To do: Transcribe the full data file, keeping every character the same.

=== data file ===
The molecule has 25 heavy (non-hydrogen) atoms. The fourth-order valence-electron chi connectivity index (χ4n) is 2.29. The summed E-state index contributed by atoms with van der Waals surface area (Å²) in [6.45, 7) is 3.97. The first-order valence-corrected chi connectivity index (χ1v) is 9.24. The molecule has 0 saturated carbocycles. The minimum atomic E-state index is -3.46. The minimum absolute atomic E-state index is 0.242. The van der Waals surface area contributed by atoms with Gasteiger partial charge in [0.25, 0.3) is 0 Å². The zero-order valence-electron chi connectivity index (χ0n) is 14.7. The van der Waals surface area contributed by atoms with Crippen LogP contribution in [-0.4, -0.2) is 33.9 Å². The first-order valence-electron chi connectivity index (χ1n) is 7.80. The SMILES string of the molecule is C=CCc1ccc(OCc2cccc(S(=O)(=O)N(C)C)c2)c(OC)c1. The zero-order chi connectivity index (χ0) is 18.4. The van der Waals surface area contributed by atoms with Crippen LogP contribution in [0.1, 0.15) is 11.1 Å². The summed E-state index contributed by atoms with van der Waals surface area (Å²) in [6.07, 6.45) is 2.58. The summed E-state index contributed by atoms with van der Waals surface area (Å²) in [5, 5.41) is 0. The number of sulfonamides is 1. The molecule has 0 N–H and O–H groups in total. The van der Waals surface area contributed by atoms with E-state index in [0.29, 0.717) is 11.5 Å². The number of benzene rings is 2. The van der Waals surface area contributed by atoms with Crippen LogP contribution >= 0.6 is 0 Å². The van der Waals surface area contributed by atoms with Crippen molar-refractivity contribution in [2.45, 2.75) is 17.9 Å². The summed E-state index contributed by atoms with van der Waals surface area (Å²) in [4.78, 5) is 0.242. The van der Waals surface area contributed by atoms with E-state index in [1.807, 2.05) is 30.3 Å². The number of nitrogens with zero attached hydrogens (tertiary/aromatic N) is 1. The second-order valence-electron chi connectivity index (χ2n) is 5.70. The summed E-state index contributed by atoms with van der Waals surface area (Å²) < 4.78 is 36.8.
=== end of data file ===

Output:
The molecule has 25 heavy (non-hydrogen) atoms. The fourth-order valence-electron chi connectivity index (χ4n) is 2.29. The summed E-state index contributed by atoms with van der Waals surface area (Å²) in [6.45, 7) is 3.97. The first-order valence-corrected chi connectivity index (χ1v) is 9.24. The molecule has 0 saturated carbocycles. The minimum atomic E-state index is -3.46. The minimum absolute atomic E-state index is 0.242. The van der Waals surface area contributed by atoms with Gasteiger partial charge in [0.25, 0.3) is 0 Å². The zero-order valence-electron chi connectivity index (χ0n) is 14.7. The van der Waals surface area contributed by atoms with Crippen LogP contribution in [-0.4, -0.2) is 33.9 Å². The first-order valence-electron chi connectivity index (χ1n) is 7.80. The SMILES string of the molecule is C=CCc1ccc(OCc2cccc(S(=O)(=O)N(C)C)c2)c(OC)c1. The zero-order chi connectivity index (χ0) is 18.4. The van der Waals surface area contributed by atoms with Crippen LogP contribution in [0.1, 0.15) is 11.1 Å². The summed E-state index contributed by atoms with van der Waals surface area (Å²) in [6.07, 6.45) is 2.58. The summed E-state index contributed by atoms with van der Waals surface area (Å²) in [5, 5.41) is 0. The number of sulfonamides is 1. The molecule has 0 N–H and O–H groups in total. The van der Waals surface area contributed by atoms with E-state index in [0.29, 0.717) is 11.5 Å². The number of benzene rings is 2. The van der Waals surface area contributed by atoms with Crippen LogP contribution >= 0.6 is 0 Å². The van der Waals surface area contributed by atoms with Crippen molar-refractivity contribution in [2.45, 2.75) is 17.9 Å². The summed E-state index contributed by atoms with van der Waals surface area (Å²) in [4.78, 5) is 0.242. The van der Waals surface area contributed by atoms with E-state index in [1.807, 2.05) is 30.3 Å². The number of nitrogens with zero attached hydrogens (tertiary/aromatic N) is 1. The second-order valence-electron chi connectivity index (χ2n) is 5.70. The summed E-state index contributed by atoms with van der Waals surface area (Å²) < 4.78 is 36.8.